This map of Germany during the Second Reich, 1871 to 1918, shows Prussia at the height of its power. Prussian states are shown in green, all other German states are shown in yellow. It is interesting to see the map in this simple two color presentation because you don't lose the forest for the trees...Prussia… Continue reading This map of Germany shows Prussia at the height of its power
The double-headed eagle symbol of the Holy Roman Empire starting in 1440, while the name change “of the German Nation” was added in 1512. The double headed eagle was introduced in 1440 to emphasize the religious and secular nature of the empire, and it replaced the single headed eagle that was used by the Empire… Continue reading German Eagles…single head 640 years, double-headed 366 years, then single head ever since 1871.
The question of who should lead a future united Germany, Prussia or Austria, was answered in 1866. In this first image, Prussian King Wilhelm is congratulating his son, Crown Prince Friedrich III, on the battlefield after their victory over the Austrian Empire. Prussia’s leadership was now assured but would mean the hoped for “Greater Germany”… Continue reading Should Austria or Prussia be the leader of Germany?
A moment in time...one of many that the Marienburg Castle witnessed during its 742 years of existence in northern Europe, from 1274 to 2016. On this occasion in 1902, Kaiser Wilhelm II made the trip to West Prussia to participate in the consecration of Virgin Mary's Church in the Marienburg Castle. His visit also coincided… Continue reading In 1902, Kaiser Wilhelm II made a trip to the Marienburg in West Prussia
... the reason for this dates back to 1685 and the Great Elector and his successors. The Great Elector followed a policy of religious freedom and after French King Louis XIV's revocation of the Edict of Nantes, Frederick William encouraged skilled French and Walloon Huguenots to emigrate to Brandenburg-Prussia. His Edict of Potsdam welcomed the… Continue reading If you have ever wondered why some of Germany’s war heroes in WWI and WWII have French names…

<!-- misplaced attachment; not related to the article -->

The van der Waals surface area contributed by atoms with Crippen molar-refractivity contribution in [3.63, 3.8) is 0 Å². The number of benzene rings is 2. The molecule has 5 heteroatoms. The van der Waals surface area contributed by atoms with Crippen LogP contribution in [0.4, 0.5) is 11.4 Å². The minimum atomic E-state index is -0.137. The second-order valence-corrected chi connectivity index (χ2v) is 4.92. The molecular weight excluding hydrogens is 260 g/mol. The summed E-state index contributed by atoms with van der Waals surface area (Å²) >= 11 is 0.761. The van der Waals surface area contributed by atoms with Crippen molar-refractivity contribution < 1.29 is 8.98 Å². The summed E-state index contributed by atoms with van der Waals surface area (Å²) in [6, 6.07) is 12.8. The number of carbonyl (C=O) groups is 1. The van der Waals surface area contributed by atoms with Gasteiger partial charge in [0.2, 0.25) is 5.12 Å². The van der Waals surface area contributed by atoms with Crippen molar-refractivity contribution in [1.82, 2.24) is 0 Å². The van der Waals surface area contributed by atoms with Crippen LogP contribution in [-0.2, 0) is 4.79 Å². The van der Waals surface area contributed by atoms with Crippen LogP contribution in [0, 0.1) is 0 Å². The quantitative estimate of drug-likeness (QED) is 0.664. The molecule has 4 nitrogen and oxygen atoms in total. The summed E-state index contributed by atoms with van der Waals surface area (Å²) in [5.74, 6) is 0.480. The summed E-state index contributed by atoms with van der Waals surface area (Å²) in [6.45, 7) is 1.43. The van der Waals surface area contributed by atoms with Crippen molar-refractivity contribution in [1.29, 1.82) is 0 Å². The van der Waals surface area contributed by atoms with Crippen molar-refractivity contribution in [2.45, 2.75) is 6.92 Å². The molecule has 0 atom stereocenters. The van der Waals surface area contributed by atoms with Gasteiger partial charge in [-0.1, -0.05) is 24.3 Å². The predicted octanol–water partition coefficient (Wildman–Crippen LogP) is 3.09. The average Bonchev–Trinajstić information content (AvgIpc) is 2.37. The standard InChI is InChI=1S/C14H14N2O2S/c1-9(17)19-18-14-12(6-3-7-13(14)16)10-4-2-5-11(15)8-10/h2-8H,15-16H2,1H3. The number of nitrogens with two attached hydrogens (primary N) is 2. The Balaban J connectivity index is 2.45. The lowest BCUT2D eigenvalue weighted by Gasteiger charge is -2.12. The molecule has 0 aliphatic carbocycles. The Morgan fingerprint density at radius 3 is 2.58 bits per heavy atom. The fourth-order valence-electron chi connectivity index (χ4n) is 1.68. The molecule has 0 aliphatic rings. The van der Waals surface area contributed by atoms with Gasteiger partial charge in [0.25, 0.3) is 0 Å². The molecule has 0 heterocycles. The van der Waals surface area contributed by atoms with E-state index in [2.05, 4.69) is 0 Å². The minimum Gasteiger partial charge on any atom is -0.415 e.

Twenty year old Frederick William Hohenzollern became Elector of Brandenburg and Duke of Prussia in 1640 and reigned for 48 years until his death in 1688. Historians refer to him as "the Great Elector" (der Große Kurfürst) because of his military and political prowess which set the groundwork for Brandenburg and Prussia to merge and… Continue reading Pundits began to describe Prussia not as country with a great army, but a great army with a country.
The Order of the Black Eagle Breast Star was an award granted by the Kings of Prussia and its design contains a tantalizing clue as to how the small Kingdom came to grow so powerful. The motto that is engraved upon the Breast Star was taken seriously and one that the Prussian kings lived by… Continue reading The motto engraved upon the Breast Star encapsulates how Prussia was ruled
In 1870 France declared war on Prussia but soon lost the war in 1871. The Prussian victory was the final test of leadership for Prussian King Wilhelm. In the afterglow of victory, he announced the formation of the Second German Empire at the Versailles Palace in occupied France… the new German Empire was born on… Continue reading The new German Empire was born on French soil in 1871
The inauguration of the Berlin Siegessäule (Victory Column) is depicted here in an 1873 artist's rendering of the ceremony conducted by Kaiser Wilhelm I...the image in gold is a close up of the Victoria statue atop the column, as it appears today. Originally, the Victory Column was designed by Heinrich Strack in 1864 to commemorate… Continue reading Inauguration of the 1873 Berlin Siegessäule (Victory Column)
Prussian King Friedrich II (Frederick the Great) instituted the blue enameled cross “Pour le Merite” in June 1740 as a token of appreciation for those leaders in his army who distinguished themselves in the first Silesian War. The medal continued to be awarded for the next 180 years, gaining its greatest renown with Germany’s air aces… Continue reading This German medal, nicknamed the “Blue Max”, has an interesting story to tell, including why it has a French name.